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The Roman Missal Changes - Part 1

Give it To Me Straight: The Introductory Rites

Roman Missal Part 1

Having laid the groundwork in previous articles for understanding the new Roman Missal changes, let’s take a look at some of the most significant changes in the text, beginning with the Introductory Rites.

Roman Missal changes start with the greeting 

The Mass begins with a greeting that this is no ordinary, “Hi! How ya doin?” greeting, but is rather a ritual greeting and response – “The Lord be with you / And with your spirit.” This is not so much a way to say “hello” but more of a way to enter into the liturgical rite by extending a solemn wish to someone undertaking a profound task. In fact, this ritual exchange takes place at several other critical moments in the Mass:
•    as we are about the hear the Gospel proclaimed,
•    as we enter into the Eucharistic Prayer,
•    as we are about to be dismissed.

The priest’s greeting represents his prayer that the Lord be with us as we are about to undertake these profound tasks. Our response, “and with your spirit,” is much more than a “back at ya.” It is our prayer that the Lord be with the priest in his unique role as the ordained celebrant of the liturgy and as the head of the gathered body, i.e., the liturgical assembly. Finally, the words, “and with your spirit” more closely correspond to the Latin and are more consistent with the response as it appears in other languages.

Roman Missal changes to the Penitential Act

Next, we move into the Penitential Act. Note that referring to this as an act rather than a rite more strongly conveys the reality that admitting guilt and asking for forgiveness are efficacious actions – i.e., the very uttering of these words achieves the desired effect of true contrition. One of the options for the Penitential Act is the prayer we call the Confiteor (“I confess to almighty God…”).  In the revised translation, we will admit that we have greatly sinned, echoing a scriptural allusion found in the Latin text – David’s humble admission of his own failings (1 Chronicles 21:8). The translation then includes the phrase, through my fault, through my fault, through my most grievous fault, a more direct translation of the words that appear in the Latin. This phrase follows the literary element of repetition found in other parts of the ritual texts – e.g., the Holy, Holy, Holy of the Sanctus; the three invocations of Lord have mercy, Christ have mercy, Lord have mercy.  These additions will add to a more humble disposition as we prepare to celebrate the liturgy.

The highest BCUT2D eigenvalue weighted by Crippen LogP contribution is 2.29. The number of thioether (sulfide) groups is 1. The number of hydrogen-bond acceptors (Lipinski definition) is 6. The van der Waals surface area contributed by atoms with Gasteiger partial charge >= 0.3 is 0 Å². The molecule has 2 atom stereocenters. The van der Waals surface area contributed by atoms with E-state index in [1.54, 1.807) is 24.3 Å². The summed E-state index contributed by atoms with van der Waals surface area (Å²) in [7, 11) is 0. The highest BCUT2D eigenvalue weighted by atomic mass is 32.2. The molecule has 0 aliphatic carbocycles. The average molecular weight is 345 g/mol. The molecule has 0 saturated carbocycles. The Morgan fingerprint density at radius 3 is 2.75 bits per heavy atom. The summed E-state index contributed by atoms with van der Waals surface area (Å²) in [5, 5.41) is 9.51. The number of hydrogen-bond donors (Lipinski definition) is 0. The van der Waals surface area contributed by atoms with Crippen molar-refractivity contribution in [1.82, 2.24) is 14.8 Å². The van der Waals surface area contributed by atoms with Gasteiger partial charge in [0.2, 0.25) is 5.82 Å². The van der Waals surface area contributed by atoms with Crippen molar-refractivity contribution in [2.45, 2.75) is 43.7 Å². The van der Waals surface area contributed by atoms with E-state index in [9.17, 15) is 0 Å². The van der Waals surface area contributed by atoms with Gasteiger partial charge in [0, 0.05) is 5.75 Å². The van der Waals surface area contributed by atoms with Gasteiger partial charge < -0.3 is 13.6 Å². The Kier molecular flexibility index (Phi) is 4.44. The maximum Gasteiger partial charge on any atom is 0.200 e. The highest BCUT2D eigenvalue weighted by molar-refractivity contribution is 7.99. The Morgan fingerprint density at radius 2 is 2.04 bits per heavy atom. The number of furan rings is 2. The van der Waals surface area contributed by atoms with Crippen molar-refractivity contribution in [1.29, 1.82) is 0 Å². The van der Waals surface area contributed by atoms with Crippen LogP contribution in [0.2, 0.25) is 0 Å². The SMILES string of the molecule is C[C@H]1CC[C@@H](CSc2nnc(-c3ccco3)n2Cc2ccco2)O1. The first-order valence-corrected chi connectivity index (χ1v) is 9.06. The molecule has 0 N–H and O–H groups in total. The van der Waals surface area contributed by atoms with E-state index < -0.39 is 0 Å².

Roman Missal changes to the Gloria

Read other articles regarding the changes

We next break into the great song of praise, the Gloria. It is the first part of the Gloria that will now sound slightly different: Glory to God in the Highest and on earth peace to people of good will. This is almost a direct quote from Luke’s Gospel (2:14), a good example of the new translation’s emphasis on biblical allusions found in the Latin text. The hymn then follows with words that resemble a litany of praise:
We praise you,
we bless you,
we adore you,
we glorify you,
we give you thanks for your great glory…”

As mentioned previously, this is another literary tool of the Latin text which works to build, almost into a crescendo, our praise and thanks to God.

In our next article, as we continue to explore the Roman Missal changes, we will reflect on the Liturgy of the Word, specifically focusing on the Gospel dialogue and the Creeds, both the Nicene and Apostles’.

Joe Paprocki is the author of several titles including the bestselling title The Catechist's Toolbox. Joe blogs about his work as a catechist at Catechist’s Journey.

D. Todd Williamson is the current Director of the Office for Divine Worship of the Archdiocese of Chicago.

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